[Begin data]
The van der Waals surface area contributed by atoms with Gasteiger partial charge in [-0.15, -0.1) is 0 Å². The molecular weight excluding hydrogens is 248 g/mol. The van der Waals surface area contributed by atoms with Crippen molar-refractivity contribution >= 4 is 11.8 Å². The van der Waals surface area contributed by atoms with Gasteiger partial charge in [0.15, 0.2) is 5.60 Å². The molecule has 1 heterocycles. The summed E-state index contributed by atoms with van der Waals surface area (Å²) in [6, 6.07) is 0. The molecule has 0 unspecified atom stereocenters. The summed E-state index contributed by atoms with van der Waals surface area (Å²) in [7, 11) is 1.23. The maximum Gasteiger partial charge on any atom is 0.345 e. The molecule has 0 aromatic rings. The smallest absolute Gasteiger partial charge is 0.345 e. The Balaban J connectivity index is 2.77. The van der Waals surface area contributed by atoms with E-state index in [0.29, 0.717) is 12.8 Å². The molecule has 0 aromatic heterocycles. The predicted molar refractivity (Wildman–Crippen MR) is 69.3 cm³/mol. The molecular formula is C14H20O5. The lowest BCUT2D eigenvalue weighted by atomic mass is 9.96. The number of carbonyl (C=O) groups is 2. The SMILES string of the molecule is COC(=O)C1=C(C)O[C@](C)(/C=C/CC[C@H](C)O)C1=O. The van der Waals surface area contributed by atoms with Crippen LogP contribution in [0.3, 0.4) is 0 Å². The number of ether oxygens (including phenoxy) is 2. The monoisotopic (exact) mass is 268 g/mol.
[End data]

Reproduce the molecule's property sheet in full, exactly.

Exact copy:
The van der Waals surface area contributed by atoms with Gasteiger partial charge in [-0.15, -0.1) is 0 Å². The molecular weight excluding hydrogens is 248 g/mol. The van der Waals surface area contributed by atoms with Crippen molar-refractivity contribution >= 4 is 11.8 Å². The van der Waals surface area contributed by atoms with Gasteiger partial charge in [0.15, 0.2) is 5.60 Å². The molecule has 1 heterocycles. The summed E-state index contributed by atoms with van der Waals surface area (Å²) in [6, 6.07) is 0. The molecule has 0 unspecified atom stereocenters. The summed E-state index contributed by atoms with van der Waals surface area (Å²) in [7, 11) is 1.23. The maximum Gasteiger partial charge on any atom is 0.345 e. The molecule has 0 aromatic rings. The smallest absolute Gasteiger partial charge is 0.345 e. The Balaban J connectivity index is 2.77. The van der Waals surface area contributed by atoms with E-state index in [0.29, 0.717) is 12.8 Å². The molecule has 0 aromatic heterocycles. The predicted molar refractivity (Wildman–Crippen MR) is 69.3 cm³/mol. The molecular formula is C14H20O5. The lowest BCUT2D eigenvalue weighted by atomic mass is 9.96. The number of carbonyl (C=O) groups is 2. The SMILES string of the molecule is COC(=O)C1=C(C)O[C@](C)(/C=C/CC[C@H](C)O)C1=O. The van der Waals surface area contributed by atoms with Crippen LogP contribution in [0.3, 0.4) is 0 Å². The number of ether oxygens (including phenoxy) is 2. The monoisotopic (exact) mass is 268 g/mol.